Healthcare for all in the Philippines – but is there a catch?

Photo: Rody Duterte/Facebook

President Duterte has signed into law the Universal Healthcare Bill. It should benefit Filipino citizens, but will it provide sufficient care and are there any drawbacks?

By John Pennington

Filipino President Rodrigo Duterte has signed the Universal Healthcare Bill (UHB) into law. He keeps an election promise. All Filipinos have access to the medical care they need. In theory, everyone benefits.

“As long as you are a Filipino, you are covered…under the Universal Health Care law, every Filipino is covered by PhilHealth. That is what is historic in this law,” proclaimed Deputy House Majority Leader Ron Salo.

The bill expands PhilHealth to ensure all Filipinos have access to healthcare

The new law guarantees that all Filipinos have access to affordable healthcare. The challenge in recent years has been getting informal workers enrolled in PhilHealth. The UHB is, therefore, a significant expansion of PhilHealth. Anybody who was not previously enrolled can now benefit.

Restructuring the structure of the program will allow everyone in the nation to come under the PhilHealth coverage. There are just two categories, one for those that are able to pay premiums (those with employment) and one for those unable to pay premiums, including the unemployed and the elderly. In these cases, the government will sponsor their coverage. People in both groups receive the same basic benefits. Those paying higher premiums will be eligible for more benefits.

The UHB aims to addresses problems in the healthcare industry

PhilHealth, and before that, Medicare, established basic healthcare for most Filipinos. However, the majority were still meeting the costs of treatment and medicine themselves.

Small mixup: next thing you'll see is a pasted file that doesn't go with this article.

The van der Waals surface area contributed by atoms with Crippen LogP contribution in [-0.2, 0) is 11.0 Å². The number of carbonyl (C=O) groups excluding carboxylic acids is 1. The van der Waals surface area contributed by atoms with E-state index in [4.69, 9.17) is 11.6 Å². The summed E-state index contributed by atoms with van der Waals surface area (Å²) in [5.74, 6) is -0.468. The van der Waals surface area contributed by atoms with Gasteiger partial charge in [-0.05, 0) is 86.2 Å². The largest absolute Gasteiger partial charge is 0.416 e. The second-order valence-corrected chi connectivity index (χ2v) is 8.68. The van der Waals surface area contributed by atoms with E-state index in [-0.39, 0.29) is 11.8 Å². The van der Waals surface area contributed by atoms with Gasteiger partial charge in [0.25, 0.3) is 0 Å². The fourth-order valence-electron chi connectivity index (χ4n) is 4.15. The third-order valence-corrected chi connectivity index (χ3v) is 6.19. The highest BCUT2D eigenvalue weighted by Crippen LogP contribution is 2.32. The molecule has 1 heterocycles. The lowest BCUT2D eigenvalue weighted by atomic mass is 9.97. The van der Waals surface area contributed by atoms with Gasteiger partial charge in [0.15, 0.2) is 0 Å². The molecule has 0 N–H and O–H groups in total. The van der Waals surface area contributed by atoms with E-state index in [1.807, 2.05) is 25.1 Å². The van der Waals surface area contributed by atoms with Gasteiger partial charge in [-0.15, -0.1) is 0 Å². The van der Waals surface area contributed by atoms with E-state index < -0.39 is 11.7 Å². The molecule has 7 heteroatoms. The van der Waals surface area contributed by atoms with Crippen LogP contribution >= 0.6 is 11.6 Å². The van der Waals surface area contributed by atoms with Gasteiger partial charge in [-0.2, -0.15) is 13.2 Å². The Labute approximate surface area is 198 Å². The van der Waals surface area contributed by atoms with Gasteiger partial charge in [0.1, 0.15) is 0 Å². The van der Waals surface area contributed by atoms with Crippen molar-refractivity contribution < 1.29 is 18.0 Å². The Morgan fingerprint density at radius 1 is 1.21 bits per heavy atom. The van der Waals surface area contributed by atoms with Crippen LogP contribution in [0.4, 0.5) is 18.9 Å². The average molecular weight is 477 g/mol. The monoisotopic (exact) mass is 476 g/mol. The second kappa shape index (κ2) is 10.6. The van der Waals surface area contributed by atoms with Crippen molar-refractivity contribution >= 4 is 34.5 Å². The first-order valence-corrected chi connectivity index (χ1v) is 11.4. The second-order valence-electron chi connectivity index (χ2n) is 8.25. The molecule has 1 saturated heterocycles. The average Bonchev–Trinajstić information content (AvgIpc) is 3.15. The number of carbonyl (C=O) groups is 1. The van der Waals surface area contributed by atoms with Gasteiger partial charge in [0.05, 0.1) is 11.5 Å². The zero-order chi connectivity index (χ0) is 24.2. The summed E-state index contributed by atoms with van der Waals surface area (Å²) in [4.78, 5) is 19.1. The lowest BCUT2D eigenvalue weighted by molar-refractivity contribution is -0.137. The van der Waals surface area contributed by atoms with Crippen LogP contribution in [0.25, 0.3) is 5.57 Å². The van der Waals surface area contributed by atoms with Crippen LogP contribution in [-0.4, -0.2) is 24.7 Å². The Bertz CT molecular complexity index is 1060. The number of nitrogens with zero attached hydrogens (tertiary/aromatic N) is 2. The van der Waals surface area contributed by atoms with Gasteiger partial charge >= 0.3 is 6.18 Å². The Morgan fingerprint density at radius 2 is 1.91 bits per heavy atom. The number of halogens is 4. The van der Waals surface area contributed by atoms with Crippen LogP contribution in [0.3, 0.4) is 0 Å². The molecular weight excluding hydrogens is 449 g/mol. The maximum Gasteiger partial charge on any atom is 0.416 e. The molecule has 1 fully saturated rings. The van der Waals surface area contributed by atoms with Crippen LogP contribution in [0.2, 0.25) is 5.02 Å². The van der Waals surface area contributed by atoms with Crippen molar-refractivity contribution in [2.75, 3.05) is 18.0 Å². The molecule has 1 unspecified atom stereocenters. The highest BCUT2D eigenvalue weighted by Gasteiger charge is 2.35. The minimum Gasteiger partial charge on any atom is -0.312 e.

In the Philippines, the doctor to patient ratio is 1:33,000, which is significantly higher than the global average of 1:6,600. There is just one hospital bed for every 1,121 Filipinos, although this figure varies from 591 in Manila to 4,200 in Mindanao. The Philippines’ healthcare system also suffers because vast numbers of medical staff leave the country to work elsewhere.

In an attempt to address these problems, the UHB will also award grants to medical students and mandate that newly-qualified medics serve for three years in either a remote area or the public sector.

Photo Credit: 12019/Pixabay

The timing is good for Duterte

There is still plenty of work to do to reform the Philippines’ healthcare system. However, introducing the UHB ensures the country meets the World Health Organisation’s definition of providing universal healthcare. It follows Singapore and Thailand as the third ASEAN nation to do so.

The Department of Health (DOH) describes the new law as a “new chapter in reform.” While reform is long overdue, there is significant political capital to be gained. With mid-term elections coming up in May, now is the ideal time for politicians to remind voters of their ability to keep campaign trail promises.

Healthcare reform, particularly if it makes care accessible and affordable, is a vote winner. As Duterte battles declining ratings, he has an eye on ensuring as many of his allies as possible are elected to the Senate. He is hoping that the electorate rewards those that supported the bill.

Opponents to the law have raised objections